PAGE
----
I am leaky. We are leaky. My body is perforated by many holes, all of which may sometimes leak, bringing what is inside, outside. Blood and milk, salt tears and sweat and wax run over my skin like traceries of filigree. Beaded with rubies and pearls, diamonds and opals and amber, I wear my porous surface as my wealth. The city too, is porous. Liquid flows through its storm drains and gutters, through its pipes and outlets. And from the run-off grow new bluebells and fresh cornflowers, self-heal and heather. The scent of the city seeps from its walls and its cavities, and it enters our own skins. The city’s songs murmur and grind and hum and sheer into my ears. Its rub pushes under my nails. Beaded with sweat and salt tears, the streets are damp and beautiful. Slowly, tentatively, the city and I touch each other. My skin on its sandstone. My fingertip traced along its walls. One day, I think, we may be indivisible.


11.

Under the ground we are all one, turning flesh into soil, and memory to blackness as we dig.

Once I dreamt I was a witch woman. After I had burned I lay on my back and dug myself into the soil. I scooped the mud over my legs and my belly in rich armfuls as if I lay in a hot bath with the water drawing up around my ears in luxurious suds and sods. I ducked my head under the soapy water, and I heard the dim roar of the city like a heartbeat in my ears. I heard the compound throb of the bars and the walkers and the pushchairs and the buses and the purchases and the cigarettes and the singers and the children and the shopfronts and the music and the lattes and the drunks and the women who beg with open cups and silent mouths, and I heard all of the city pulsing, blood-singing, still-living, communicating into the earth. And in the dream I lay with my eyes closed, and was warm, and buoyant and safe.

And I don’t recall now, what happened when I woke. I think I went to work, regardless, with the smell of singeing braided in my hair.

 

12.

When my head is removed from my shoulders and set inside a box, and when that box is placed upon a table, and when that table is kept inside a public room;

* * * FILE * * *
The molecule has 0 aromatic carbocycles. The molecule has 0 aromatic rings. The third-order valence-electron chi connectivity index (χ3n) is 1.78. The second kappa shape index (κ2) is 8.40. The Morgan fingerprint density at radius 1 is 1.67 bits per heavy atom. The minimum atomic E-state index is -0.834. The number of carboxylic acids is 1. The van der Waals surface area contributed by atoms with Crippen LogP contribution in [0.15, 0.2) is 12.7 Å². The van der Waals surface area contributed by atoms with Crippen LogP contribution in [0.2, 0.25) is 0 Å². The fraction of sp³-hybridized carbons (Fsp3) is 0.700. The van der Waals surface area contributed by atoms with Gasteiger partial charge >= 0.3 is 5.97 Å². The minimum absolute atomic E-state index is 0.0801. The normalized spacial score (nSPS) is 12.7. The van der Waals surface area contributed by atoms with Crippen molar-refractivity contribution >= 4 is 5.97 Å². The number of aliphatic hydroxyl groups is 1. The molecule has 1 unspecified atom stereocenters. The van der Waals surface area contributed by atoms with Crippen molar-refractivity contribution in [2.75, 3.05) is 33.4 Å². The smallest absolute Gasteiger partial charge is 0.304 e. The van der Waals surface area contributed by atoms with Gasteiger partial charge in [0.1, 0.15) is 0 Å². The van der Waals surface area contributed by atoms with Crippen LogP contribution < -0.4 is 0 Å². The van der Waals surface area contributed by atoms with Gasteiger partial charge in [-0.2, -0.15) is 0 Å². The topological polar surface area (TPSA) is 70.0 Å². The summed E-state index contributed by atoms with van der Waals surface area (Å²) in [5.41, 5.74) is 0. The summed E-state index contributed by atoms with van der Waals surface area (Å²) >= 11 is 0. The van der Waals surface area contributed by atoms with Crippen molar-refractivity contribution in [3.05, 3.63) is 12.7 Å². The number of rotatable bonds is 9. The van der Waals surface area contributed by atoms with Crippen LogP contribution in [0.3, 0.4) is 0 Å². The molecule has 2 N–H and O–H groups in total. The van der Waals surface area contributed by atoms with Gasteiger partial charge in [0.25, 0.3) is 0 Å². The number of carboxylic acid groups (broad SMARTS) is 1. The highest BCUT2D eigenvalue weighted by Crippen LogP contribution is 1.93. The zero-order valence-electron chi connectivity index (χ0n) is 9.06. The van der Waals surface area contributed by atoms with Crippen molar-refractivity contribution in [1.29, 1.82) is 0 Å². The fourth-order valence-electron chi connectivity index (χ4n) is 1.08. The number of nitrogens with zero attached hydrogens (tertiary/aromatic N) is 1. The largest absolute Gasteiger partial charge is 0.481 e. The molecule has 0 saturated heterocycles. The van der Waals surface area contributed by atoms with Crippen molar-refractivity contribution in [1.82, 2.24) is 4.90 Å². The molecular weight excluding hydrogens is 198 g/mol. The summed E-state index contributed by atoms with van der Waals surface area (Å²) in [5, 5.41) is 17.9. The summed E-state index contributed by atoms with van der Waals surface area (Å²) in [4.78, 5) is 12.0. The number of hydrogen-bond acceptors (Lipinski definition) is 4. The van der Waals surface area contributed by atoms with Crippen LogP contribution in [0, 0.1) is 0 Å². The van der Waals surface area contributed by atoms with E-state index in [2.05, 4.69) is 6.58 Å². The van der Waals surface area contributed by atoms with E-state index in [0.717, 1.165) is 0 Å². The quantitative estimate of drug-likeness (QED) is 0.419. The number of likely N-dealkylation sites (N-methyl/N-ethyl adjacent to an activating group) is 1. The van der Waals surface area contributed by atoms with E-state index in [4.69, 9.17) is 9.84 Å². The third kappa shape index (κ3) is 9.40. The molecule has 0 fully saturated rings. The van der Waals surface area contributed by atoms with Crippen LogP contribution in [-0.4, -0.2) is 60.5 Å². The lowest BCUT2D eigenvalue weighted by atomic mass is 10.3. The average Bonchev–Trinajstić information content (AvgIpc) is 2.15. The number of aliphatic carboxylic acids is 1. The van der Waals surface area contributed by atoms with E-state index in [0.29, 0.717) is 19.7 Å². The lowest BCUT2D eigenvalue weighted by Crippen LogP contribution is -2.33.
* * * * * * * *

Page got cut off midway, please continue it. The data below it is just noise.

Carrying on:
When my teeth are loose in my jaw, and when my jaw lies in a skull that is polished smooth and clean, and when that skull has sockets that are full of nothing but dry air;

And when my dry-eyed smooth-domed wobble-toothed presence in that box on that table in that room does not even raise a toast among the living:

Then I will know that it is time to move on. But I am a long lost saint with her head in a bar, and who would ever fail to raise a glass to that?

 

13.

When we walk, our minds beat to the pace of our steps, to the pace of the street beneath our feet, to the press of the land beneath and the skies above. When we walk, we turn the world a little. We walk to be seen. We walk to step out. We walk to think. We walk to progress and to make progress. We walk to claim space. We walk to be part of the world. We walk to map, and to understand, and to be. I am a part of this city. I am Saint Thenew, Enoch, and I am every woman who has ever walked, and I am every witch who has ever burnt, and I am every song that has ever been learned and then lost again, not quite remembered, on the tip of a tongue. And when I walk through this city that I am, that I have been, and that I will be, then I walk to be remembered. Not in name perhaps, but in the fabric of a thousand histories that live, resisting, laughing, glorious, and true.

A long time ago, I tried to teach myself to see the future. Today I filled a bowl with ink, and turned the lights down low. I cleared my mind and sat very still. Barely breathing, I leaned in over the liquid mirror, and looked down. I watched for a long time, until my back ached with the bending. But all I saw was my own face looking back, wearing an expression that I could not read, and waiting.